Clarivate Analytics, a company that collects data on scientific and academic research, produces an annual list of “Highly Cited Researchers,” identifying scientists who have demonstrated significant influence through publication of papers over a decade-long period. This year, three faculty members from the Yale School of Forestry & Environmental Studies (F&ES) were included.
Professors Michelle Bell
, Mark Bradford
, and Karen Seto
were among 6,000 researchers worldwide named to the list — Bradford roughly one of 4,000 with a specific research field, and Bell and Seto two of roughly 2,000 with cross-field research, a new category that was added to recognize the importance of cross-disciplinary research. The methodology for the list
surveys papers published from 2006-2016 that were ranked in the top 1 percent of total citations in their field.
Bell, the Mary E. Pinchot Professor of Environmental Health, is a leading researcher in how atmospheric systems, such as air pollution and weather, affect human health. She further researches the health consequences of climate change and environmental justice. In addition to being a faculty member at FES, she has secondary appointments at the Yale School of Public Health and the Yale School of Engineering and Applied Science.
Seto, the Frederick C. Hixon Professor of Geography and Urbanization Science, is an expert on how urbanization will affect our planet, integrating remote sensing, modeling methods, and field interviews to study urbanization and land change, forecast urban growth, and examine environmental consequences of urban expansion. She specializes in contemporary urbanization in Asia, especially China and India.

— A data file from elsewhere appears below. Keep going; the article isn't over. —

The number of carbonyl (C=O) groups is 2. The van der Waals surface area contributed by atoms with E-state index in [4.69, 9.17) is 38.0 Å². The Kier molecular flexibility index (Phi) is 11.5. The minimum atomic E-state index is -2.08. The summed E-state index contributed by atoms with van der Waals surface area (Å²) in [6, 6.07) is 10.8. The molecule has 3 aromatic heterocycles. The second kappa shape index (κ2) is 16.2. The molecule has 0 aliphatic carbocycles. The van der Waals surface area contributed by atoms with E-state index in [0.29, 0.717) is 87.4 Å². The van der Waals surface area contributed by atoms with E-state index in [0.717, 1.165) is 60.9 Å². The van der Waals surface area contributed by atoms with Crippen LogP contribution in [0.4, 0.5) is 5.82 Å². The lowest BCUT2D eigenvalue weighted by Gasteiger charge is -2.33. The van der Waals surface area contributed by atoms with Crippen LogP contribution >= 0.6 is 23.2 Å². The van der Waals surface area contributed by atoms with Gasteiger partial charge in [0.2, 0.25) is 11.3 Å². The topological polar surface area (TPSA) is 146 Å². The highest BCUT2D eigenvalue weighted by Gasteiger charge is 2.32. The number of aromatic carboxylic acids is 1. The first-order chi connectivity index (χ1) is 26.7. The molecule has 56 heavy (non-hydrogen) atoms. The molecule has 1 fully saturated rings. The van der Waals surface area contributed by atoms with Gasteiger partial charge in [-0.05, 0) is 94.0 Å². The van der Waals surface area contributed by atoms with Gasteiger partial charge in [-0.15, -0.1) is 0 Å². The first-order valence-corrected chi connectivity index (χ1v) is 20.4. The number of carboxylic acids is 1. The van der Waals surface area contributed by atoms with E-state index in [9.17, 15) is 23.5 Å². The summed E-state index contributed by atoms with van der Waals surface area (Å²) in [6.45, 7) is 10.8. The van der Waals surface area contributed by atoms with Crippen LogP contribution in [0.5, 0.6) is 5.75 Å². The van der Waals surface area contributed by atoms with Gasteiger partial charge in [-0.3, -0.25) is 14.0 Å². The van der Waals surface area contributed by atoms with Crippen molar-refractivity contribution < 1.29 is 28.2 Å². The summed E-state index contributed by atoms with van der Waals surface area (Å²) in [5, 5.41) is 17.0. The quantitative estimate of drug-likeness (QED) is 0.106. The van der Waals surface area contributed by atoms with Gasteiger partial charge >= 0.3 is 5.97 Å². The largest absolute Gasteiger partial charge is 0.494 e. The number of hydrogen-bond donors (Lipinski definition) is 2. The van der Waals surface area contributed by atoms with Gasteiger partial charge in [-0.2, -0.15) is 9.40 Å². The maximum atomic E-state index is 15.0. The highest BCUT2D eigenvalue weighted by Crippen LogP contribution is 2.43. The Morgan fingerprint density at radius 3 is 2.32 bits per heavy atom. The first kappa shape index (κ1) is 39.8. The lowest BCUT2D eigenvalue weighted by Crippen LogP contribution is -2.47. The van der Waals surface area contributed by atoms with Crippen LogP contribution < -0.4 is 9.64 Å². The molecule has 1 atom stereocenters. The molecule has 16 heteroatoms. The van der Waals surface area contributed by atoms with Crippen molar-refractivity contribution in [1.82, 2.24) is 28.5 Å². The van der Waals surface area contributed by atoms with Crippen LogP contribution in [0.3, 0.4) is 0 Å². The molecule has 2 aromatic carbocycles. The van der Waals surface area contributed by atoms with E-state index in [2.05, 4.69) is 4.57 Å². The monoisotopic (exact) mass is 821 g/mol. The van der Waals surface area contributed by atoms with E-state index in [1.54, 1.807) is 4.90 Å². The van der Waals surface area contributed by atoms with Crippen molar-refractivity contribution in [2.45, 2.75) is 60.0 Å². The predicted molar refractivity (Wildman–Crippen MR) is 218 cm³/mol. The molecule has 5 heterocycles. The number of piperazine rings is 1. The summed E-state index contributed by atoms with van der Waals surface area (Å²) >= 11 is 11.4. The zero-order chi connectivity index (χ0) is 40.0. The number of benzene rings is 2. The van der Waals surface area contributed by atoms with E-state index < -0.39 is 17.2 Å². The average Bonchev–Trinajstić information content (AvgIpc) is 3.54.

A professor of soils and ecosystem ecology, Bradford’s research focuses on the health, biology, ecology, and carbon storage potential of forest, grassland, and agricultural soils. His work seeks to understand impacts at two scales: (1) the role of soils in the global carbon cycle, especially whether interactions between climate warming and soil carbon could lead to runaway greenhouse warming; and (2) how, at local scales, building soil carbon translates to ecosystem services, such as greater food production —but without the need for additional inorganic fertilizers or irrigation.
More than 30 faculty researchers from across Yale and its graduate and professional programs were named to the list.